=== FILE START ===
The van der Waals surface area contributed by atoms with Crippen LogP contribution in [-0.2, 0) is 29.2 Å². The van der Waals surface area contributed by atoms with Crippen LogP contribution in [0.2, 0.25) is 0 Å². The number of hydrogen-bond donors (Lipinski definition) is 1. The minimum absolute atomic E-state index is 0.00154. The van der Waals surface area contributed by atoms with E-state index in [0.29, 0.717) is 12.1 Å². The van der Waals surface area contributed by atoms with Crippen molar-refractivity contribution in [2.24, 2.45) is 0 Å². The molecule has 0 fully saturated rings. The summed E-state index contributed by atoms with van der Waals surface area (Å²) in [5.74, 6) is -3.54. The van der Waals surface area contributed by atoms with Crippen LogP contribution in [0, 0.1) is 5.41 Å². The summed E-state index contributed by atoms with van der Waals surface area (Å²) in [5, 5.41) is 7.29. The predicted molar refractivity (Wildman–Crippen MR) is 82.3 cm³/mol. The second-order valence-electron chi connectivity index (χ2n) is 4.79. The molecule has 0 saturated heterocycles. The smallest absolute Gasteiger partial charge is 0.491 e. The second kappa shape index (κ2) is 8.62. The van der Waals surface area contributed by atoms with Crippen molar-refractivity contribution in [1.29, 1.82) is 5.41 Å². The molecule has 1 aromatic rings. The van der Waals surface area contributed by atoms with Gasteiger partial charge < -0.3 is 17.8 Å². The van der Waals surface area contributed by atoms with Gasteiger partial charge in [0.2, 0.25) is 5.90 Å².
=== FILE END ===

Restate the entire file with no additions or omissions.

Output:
The van der Waals surface area contributed by atoms with Crippen LogP contribution in [-0.2, 0) is 29.2 Å². The van der Waals surface area contributed by atoms with Crippen LogP contribution in [0.2, 0.25) is 0 Å². The number of hydrogen-bond donors (Lipinski definition) is 1. The minimum absolute atomic E-state index is 0.00154. The van der Waals surface area contributed by atoms with E-state index in [0.29, 0.717) is 12.1 Å². The van der Waals surface area contributed by atoms with Crippen molar-refractivity contribution in [2.24, 2.45) is 0 Å². The molecule has 0 fully saturated rings. The summed E-state index contributed by atoms with van der Waals surface area (Å²) in [5.74, 6) is -3.54. The van der Waals surface area contributed by atoms with Crippen LogP contribution in [0, 0.1) is 5.41 Å². The summed E-state index contributed by atoms with van der Waals surface area (Å²) in [5, 5.41) is 7.29. The predicted molar refractivity (Wildman–Crippen MR) is 82.3 cm³/mol. The second-order valence-electron chi connectivity index (χ2n) is 4.79. The molecule has 0 saturated heterocycles. The smallest absolute Gasteiger partial charge is 0.491 e. The second kappa shape index (κ2) is 8.62. The van der Waals surface area contributed by atoms with Crippen molar-refractivity contribution in [1.29, 1.82) is 5.41 Å². The molecule has 1 aromatic rings. The van der Waals surface area contributed by atoms with Gasteiger partial charge < -0.3 is 17.8 Å². The van der Waals surface area contributed by atoms with Gasteiger partial charge in [0.2, 0.25) is 5.90 Å².